Paul and the apostles, on the other hand, argued that Jesus made it clear that outward appearances were not important. What Jesus sought to reach was the hearts and minds of people. Paul is addressing this issue in today’s passage from Galatians. He says “A man reaps what he sows. Whoever sows to please their flesh, from the flesh will reap destruction; whoever sows to please the Spirit, from the Spirit will reap eternal life.” Paul equates empty, legalistic outward behavior with the flesh, and he equates pleasing the Spirit with transforming hearts and minds. And so what Paul means here is that if we think that we can keep God’s law simply by observing external legalities, we will miss out on the Gospel. We will miss out on the Gospel because that is not what the Gospel addresses.

If you are in the hospital in need of a lifesaving operation that only a doctor can perform on you, but instead of seeing a doctor, you instead go and trim your finger nails so that you look good, you won’t get the surgery you need, and you will die. What we need to do is submit our hearts and minds to Jesus Christ, recognizing that we have no power in us to save ourselves. Interestingly enough, the local church that held VBS this past week has also been doing a sermon series adapting the Alcoholics Anonymous Twelve Step Program to the Christian life. The first three revised steps are as follows:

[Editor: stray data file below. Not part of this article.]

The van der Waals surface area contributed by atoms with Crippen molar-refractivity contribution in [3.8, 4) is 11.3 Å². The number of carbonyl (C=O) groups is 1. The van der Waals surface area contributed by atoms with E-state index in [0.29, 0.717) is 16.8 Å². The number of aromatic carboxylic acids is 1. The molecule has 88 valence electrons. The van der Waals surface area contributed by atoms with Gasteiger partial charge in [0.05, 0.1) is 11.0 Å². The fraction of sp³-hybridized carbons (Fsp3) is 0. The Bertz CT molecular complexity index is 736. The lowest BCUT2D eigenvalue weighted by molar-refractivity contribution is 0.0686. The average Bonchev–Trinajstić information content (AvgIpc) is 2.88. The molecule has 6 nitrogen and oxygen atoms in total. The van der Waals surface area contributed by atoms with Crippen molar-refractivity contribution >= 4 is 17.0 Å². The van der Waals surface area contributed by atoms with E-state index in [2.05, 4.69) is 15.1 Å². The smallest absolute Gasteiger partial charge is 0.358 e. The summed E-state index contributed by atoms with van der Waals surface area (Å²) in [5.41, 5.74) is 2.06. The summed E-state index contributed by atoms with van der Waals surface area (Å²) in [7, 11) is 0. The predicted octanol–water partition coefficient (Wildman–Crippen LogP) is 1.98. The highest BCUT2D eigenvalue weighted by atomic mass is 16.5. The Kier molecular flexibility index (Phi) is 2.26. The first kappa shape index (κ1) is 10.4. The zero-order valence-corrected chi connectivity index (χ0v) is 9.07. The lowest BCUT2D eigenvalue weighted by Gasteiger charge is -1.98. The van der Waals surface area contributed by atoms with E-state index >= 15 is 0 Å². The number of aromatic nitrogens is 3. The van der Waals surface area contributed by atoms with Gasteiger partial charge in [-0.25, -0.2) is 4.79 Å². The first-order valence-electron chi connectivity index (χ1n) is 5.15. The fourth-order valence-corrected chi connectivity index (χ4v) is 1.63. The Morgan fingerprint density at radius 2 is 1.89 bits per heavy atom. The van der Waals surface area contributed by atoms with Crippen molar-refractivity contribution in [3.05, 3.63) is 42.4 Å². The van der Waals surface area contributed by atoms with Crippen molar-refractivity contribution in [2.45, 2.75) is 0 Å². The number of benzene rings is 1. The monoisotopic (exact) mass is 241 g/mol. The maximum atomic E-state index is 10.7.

We are powerless over sin – that our lives have become unmanageable.

  1. We believe that only God could restore us to sanity.
  2. We make a decision to turn our will and our lives over to the care of God.

The Gospel only works if we acknowledge that the only thing that can save us is God’s grace – given us through the death and resurrection of Jesus Christ. If we accept this; if we “sow to please the Spirit” then “from the Spirit we will reap eternal life.”